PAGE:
It’s nice to hear someone else talk about the writing/music/mood triangle. There was a cafe down the road from where I live that often went to to write – they always played the same music, and it was perfect for writing to. I was down there so often that the cafe owner eventually offered me a job … I worked there for a year until they closed the cafe down. When I left, the cafe owner gave me the stack of CDs! One of the most helpful gifts anyone has ever given me.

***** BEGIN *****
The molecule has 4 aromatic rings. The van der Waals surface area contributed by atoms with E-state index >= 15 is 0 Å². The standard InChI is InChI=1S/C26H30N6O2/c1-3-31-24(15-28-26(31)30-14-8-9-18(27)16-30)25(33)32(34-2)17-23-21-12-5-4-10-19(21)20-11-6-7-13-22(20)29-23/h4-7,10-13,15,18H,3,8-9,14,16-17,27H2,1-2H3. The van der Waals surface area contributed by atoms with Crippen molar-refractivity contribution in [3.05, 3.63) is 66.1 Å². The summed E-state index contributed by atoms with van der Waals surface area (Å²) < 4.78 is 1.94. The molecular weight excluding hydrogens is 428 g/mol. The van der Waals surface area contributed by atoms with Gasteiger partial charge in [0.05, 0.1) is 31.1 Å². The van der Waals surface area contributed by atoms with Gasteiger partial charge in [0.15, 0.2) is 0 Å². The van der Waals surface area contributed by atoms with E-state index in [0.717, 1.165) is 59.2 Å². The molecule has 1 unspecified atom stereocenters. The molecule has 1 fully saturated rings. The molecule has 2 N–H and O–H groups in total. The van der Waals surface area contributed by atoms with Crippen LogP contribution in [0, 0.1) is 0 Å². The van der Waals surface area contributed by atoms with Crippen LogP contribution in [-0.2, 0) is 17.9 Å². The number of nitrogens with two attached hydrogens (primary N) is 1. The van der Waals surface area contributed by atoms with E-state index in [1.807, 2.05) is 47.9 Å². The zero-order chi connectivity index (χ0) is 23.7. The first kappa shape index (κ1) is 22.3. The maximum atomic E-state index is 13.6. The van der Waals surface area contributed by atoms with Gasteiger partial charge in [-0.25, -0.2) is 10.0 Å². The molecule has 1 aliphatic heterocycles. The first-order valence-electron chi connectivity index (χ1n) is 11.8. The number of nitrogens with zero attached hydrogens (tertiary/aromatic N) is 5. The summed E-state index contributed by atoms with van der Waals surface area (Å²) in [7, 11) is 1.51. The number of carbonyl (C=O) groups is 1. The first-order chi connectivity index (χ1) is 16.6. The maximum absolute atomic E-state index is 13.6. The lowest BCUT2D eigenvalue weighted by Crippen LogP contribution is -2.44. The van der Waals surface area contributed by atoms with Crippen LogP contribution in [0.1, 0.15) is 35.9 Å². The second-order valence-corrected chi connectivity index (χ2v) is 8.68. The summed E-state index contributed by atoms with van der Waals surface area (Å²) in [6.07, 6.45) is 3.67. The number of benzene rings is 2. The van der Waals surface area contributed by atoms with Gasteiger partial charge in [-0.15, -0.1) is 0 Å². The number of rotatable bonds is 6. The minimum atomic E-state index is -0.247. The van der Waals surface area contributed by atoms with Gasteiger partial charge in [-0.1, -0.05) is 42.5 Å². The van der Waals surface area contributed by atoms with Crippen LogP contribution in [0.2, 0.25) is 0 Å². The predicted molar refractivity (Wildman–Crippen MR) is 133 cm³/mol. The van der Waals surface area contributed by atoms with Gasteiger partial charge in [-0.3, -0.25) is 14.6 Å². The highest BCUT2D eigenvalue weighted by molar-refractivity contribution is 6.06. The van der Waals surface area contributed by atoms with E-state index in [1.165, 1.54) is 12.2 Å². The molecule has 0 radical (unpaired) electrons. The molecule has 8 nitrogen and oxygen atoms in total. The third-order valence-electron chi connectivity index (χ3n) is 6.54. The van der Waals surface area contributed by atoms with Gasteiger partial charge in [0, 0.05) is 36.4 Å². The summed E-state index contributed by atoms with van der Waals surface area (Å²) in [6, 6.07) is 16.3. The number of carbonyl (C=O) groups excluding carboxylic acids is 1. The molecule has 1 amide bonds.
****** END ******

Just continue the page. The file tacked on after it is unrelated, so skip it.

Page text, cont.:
Reply
  15. Clebs

    I’m so glad I’m not the only one!I can ONLY write if I have music on…

    But I’m even a little more extreme. At the moment, writing my current novel, I can ONLY write when I’m listening to ‘Any Other Name’ by Thomas Newman. I listen to it on repeat, never get bored of it, and it kind of becomes the theme for my characters and the whimsical life that they leave. To be honest, I kind of slip into a trance, and am utterly surprised when I surface after 3 hours of Newman on repeat and a good 7,000 words behind me (not saying they’re all GREAT though…)

    I’m so glad you blogged about this. Its a phenomenon that isn’t widely talked about… 🙂

    Reply